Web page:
Saturday, April 28, 2012

Modern Door-fare: Call of (Parental) Duty

I’m trying to recall the Greek comedy tragedy about the child who had a messy room and was doomed to low SAT scores as a result – the issue of room cleanliness seems eternal. “Aeschylus pick up your Battle of Salamis Legos™. Otherwise I will throw them in the Aegean Sea!”

The Greek element in all this is the gripping moral choices I am confronted with where a myriad of forces seemingly mock and thwart my every move.

The messy room.
Our 10-year-old daughter has a very messy room, and even to mention it is to bring on a meltdown. I had to mention it as we were hosting a brunch Sunday and wanted the house clean. I told her on Tuesday we needed a clean room. “We’re having people over this weekend. You don’t have to start now, but you need to begin to think about cleaning your room. You can watch your show tonight, but starting tomorrow no TV until your room is clean”

The glowering started almost immediately, and she stormed away from the dinner table and began a campaign of door slamming. After about the third slam my wife confronted her, “If you slam the door once more, you’ll lose your door privileges, which means the door to your room will be removed.”

I groaned, for although I am hopeless as a handyman, my wife is worse. I at least know the proper names of the tools, if not much else. Luckily for us at that moment the door slamming stopped.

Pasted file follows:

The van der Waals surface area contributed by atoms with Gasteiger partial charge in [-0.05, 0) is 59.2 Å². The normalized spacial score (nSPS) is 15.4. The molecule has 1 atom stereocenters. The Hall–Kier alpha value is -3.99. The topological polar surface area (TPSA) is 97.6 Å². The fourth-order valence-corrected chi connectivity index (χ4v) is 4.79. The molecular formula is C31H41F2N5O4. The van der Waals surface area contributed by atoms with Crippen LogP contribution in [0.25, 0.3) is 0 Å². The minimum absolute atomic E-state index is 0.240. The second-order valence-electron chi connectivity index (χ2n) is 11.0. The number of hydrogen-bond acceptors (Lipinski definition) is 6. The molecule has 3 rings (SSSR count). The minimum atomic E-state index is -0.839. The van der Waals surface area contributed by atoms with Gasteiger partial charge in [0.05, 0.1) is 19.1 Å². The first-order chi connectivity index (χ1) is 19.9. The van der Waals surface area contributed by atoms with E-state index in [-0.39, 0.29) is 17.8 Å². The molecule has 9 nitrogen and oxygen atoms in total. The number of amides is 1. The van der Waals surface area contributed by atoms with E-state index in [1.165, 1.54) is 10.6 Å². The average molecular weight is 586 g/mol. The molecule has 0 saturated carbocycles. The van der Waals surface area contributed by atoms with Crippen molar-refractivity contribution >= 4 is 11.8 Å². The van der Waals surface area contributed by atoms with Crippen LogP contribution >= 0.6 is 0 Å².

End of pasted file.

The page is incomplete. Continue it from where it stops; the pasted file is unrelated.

The door.
The next night, the kid didn’t like dinner and again stormed away from the table, haughty and glaring. Angry, I disabled the router (she has an iPad) and a new round of door slamming began.

But here’s the rub: when we don’t get compliance with room cleaning we gradually reduce privileges – this takes about a week. It was now Wednesday. Usually until the room is clean we shut the door and ignore the problem. But if she lost her door privileges then we would be undone by all our friends being able to see we had lost control completely as parents.

Should the door remain? No door and Portdaddia and Mrs. Portdaddia would be derided (again!) as incompetent parents. If the door remained our child would see us forever as indecisive pushovers.

Perhaps a good soliloquy will come out of this.

I’m wondering if I will be angry or happy if the daughter figures out how to hack the router setting.

  • Thanks Julie for cluing me in to the Japanese Teppanyaki subculture – I hope one day to wear the paper-mache head
  • Dad pointed out that Michel Landon’s real name was Eugene Maurice Orowitz
  • Thanks for tuning in – since starting Tuesday over 200 people have visited Portdaddia!

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